Who will fill the CEO pants at Lululemon?

The surprise departure of Christine Day has the industry buzzing.

By TheStreet Staff Jun 13, 2013 1:07PM

thestreet logo copyright Thomas Northcut, Lifesize, Getty ImagesBy Laurie Kulikowski

 

The surprise departure of Lululemon's (LULU) CEO Christine Day on Monday has the industry buzzing. But who will take the reins of the Vancouver-based athletic apparel company?

 

Lululemon's first order of business is, of course, determining what kind of leader it needs. The company is looking to expand its global presence, specifically in Asia.

 

But the challenge for Lululemon is so much more than just filling the position with any high-level executive.

 

"Investors are going to expect the high level of growth to continue," says Marshal Cohen, chief industry analyst at NPD.

 

In Lululemon's case, this means that the new CEO must have a good understanding of a "lifestyle" company, but also know how to create product and have financial acuity, he says.

 

Lululemon is in a competitive arena "where price makes a difference," Cohen says. The new leader will have to reinforce that Lululemon apparel is worth the money it costs. "It's going to make their product really [have to] earn those prices, which means [the leader must be] creative in how to deliver the same for less or deliver even more so that you can stay at those higher prices."

 

"This is not going to be easy to find," Cohen says. The new CEO must be "someone that comes from wide-spectrum business" with great leadership skills, he adds, noting that the perfect candidate will not be cheap.

 

The resignation of Lululemon's CEO was announced at the same time as its first-quarter results on Monday. The numbers beat analysts' expectations, despite the Luon pants fiasco in March. Net income rose 1.5% to $47.3 million, or 32 cents a share, from a year earlier.

 

"The plans have been laid for the next five years and a vision for the next 10 years," Day, 51, said in a statement on Monday. "I feel that the timing is now right to bring in the next CEO candidate who will drive that 10-year vision."

 

Still, the news spooked investors. The retailer's shares fell 17.5% on Tuesday to $67.85. Sam Poser, equity analyst at Sterne Agee, downgraded Lululemon to 'neutral' from 'buy' and cut his 12-month price target to $75 from $90.

 

The stock fell an additional 6% on Wednesday to $63.78, though it is recovering somewhat Thursday.

 

While it would behoove Lululemon to consider internal and external candidates, observers say Lululemon's new chief executive is likely to come from left field. Day herself was a 20-year veteran at Starbucks (SBUX) before joining the company in January 2008.

 

"You could compare this a little bit to what [Estee Lauder (EL)] did," says retail consultant Michael Appel, referring to 2008, when the cosmetics company hired Procter & Gamble (PG) veteran Fabrizio Freda to succeed William Lauder, then CEO and grandson to the company's founder.

 

Estee Lauder hired "somebody that had consumer packaging experience as well as strong international experience because they were looking ahead to where they wanted to move the company," Appel says. "He's done a fantastic job there."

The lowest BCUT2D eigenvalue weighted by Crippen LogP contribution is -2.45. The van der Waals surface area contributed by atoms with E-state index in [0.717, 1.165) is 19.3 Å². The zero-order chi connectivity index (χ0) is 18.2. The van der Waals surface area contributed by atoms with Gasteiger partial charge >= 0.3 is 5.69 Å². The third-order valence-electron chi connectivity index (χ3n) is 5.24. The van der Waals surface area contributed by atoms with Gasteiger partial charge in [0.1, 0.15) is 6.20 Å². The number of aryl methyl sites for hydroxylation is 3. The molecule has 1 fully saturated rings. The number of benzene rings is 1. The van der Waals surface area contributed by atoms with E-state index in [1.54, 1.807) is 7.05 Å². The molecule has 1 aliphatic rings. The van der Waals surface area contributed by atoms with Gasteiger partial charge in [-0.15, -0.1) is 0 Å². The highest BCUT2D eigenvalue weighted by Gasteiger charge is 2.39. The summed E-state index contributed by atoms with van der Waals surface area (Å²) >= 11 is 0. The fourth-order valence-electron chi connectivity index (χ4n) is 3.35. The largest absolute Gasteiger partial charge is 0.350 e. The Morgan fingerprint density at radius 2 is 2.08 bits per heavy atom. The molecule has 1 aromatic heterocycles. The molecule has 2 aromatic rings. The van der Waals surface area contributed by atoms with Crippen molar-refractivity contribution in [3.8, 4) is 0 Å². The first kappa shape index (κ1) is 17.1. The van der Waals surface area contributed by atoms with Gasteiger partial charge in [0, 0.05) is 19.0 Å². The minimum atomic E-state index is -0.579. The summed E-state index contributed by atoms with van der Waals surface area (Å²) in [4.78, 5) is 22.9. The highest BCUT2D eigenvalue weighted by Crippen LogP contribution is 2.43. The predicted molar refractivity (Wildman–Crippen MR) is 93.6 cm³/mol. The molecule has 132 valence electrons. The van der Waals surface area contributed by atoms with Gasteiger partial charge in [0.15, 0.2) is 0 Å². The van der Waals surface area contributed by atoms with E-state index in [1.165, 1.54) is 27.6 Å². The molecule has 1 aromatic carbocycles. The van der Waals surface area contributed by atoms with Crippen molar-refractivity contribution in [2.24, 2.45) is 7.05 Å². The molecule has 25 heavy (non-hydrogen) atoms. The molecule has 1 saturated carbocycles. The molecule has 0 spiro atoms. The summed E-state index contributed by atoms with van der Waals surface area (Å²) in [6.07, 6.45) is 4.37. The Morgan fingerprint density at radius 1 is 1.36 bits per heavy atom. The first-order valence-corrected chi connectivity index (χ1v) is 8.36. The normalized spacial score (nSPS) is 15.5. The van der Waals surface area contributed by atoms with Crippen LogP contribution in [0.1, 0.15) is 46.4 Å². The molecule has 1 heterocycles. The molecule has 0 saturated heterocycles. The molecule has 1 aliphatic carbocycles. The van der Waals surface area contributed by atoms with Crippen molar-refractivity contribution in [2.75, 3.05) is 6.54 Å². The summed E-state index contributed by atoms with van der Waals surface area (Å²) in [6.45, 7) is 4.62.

Freda was hired as President and COO of Estee Lauder, with the intention of becoming CEO within 24 months. On July 1, 2009, the day that Freda assumed the CEO position, Estee Lauder's stock closed at $16.15. On Wednesday it closed at $67.75.

 

Betty Chen, retail analyst at Wedbush Securities, expects the process to take somewhere between six and nine months to find a successor. But, she adds, it will be "critical to maintain the culture of the company," which is more entrepreneurial and collaborative and reflective of the yoga and fitness mindset of the product's consumers. Chen has a neutral rating on the stock.

 

While the exact reasons behind Day's departure are unknown - one theory is that the extensive travel needed to build Lululemon's international presence did not appeal to her -- Chen said it would be disappointing if Day left as a result of the Luon debacle.

 

"It's important to keep in mind during her five to six years that she's been able to lead [Lululemon] through tremendous growth, expand their product offerings and set the foundation to seed those international businesses," Chen said. Given the dramatic change to Lululemon's competitive landscape over the past five years, it's possible that the company will try to grab an executive from up-and-coming competitors, like Gap's (GPS) Athleta or sporting rivals like Under Armour (UA) that are increasingly focusing on yoga wear, suggests Motley Fool contributor Andrew Marder.

 

Another issue for Lululemon is that it still has to fill several other executive positions at the same time as finding a new CEO. These include head of product design, logistics and supply chain positions.

 

"We do believe that these searches will continue to be conducted and that Christine Day and the board can still fill them without waiting for the CEO [position] to be filled," Wedbush's Chen says. "Perhaps some of these appointments, along with the business recovering, will start to alleviate some of the investor concerns."

 

 

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